According to the National Fire Prevention Association (NFPA), 2010 saw electrical failures or malfunctions as factors in an estimated 46,500 home structure fires reported to U.S. fire departments. These wiring fires comprised of about 13 percent of all the reported home fires. The causes of these wiring fires is nearly split in half between electrical failures/malfunctions and appliances.
Electrical Failures & Malfunctions
Half of the wiring fires reported involved some kind of electrical distribution problem or lighting equipment. Anything from frayed cables and wires to stray voltage to overloaded outlets can cause fires. Frayed cables are an issue because the protective exterior to the wires that carry the current, which run hot, is torn up and can catch fire from the heat of the wiring. Stray voltage comes from poor wiring and can cause the wiring to carry more voltage than it’s capable and this can also cause the wires to ignite. Overloaded outlets suffer the same fate; plugging too many things into your outlets, by using extension cords mainly, will draw too much power into the outlet’s apparatus, cause it to overheat and possibly ignite or melt and malfunction.
- Don’t use appliances and electronics that have frayed cords. Apple’s MacBooks are notorious for frayed charging cords. Replace the cords immediately.
- If a specific outlet in your house causes lights to burn out quickly or always triggers your circuit breaker, call in an electrician. The wiring is probably faulty and it poses a threat.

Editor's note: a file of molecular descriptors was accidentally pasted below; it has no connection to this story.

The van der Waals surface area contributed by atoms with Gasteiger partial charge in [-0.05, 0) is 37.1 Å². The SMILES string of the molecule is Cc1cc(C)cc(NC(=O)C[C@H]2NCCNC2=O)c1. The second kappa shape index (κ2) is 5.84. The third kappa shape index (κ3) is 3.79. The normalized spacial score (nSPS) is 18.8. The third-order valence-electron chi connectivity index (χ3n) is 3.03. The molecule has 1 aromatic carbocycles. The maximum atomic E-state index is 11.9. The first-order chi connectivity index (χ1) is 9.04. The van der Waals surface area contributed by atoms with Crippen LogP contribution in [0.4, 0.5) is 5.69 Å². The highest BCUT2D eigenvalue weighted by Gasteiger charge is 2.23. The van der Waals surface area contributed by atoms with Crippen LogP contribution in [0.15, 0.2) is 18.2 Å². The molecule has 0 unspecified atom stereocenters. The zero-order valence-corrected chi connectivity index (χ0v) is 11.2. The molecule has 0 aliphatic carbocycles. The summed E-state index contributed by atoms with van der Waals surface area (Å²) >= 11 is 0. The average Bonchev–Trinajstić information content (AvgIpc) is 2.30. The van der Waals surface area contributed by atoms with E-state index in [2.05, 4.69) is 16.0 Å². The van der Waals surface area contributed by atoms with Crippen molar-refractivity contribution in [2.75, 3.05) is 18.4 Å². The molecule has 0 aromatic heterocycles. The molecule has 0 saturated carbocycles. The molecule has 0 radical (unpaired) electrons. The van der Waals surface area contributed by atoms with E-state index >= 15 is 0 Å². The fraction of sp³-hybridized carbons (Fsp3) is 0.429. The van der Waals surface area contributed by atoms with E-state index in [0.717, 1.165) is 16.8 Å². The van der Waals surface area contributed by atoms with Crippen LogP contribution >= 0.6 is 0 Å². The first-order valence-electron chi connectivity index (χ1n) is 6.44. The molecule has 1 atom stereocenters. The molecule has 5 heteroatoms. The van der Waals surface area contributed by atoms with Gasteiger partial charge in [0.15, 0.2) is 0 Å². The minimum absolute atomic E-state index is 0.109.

- Sometimes there’s a lot to be done or there aren’t enough outlets spread around the house. Don’t overload the outlets. Call an electrician to install more outlets.
Appliance-Caused Wiring Fires
While we are adamant about using surge protectors to protect your electronics from power surges, we don’t mean large appliances like refrigerators or stoves. Those must be plugged directly into the wall. Appliances like that, when drawing power through an extension cord, can overload that apparatus and ignite the plastic coating. If you do have a problem outlet like we mentioned above, don’t plug a heavy-duty appliance into it.
- Plug appliances directly into the wall; avoid using power strips.
- Consider having an Arc-fault circuit interrupter installed. This apparatus first detects overloaded, erratic, or reduced currents and then trips the circuit to prevent wiring fires.
If you think you might have some faulty wiring or want to safeguard your home against wiring fires by having an arc-fault circuit interrupter installed, contact your friendly residential electrician, Allen Electrical, today!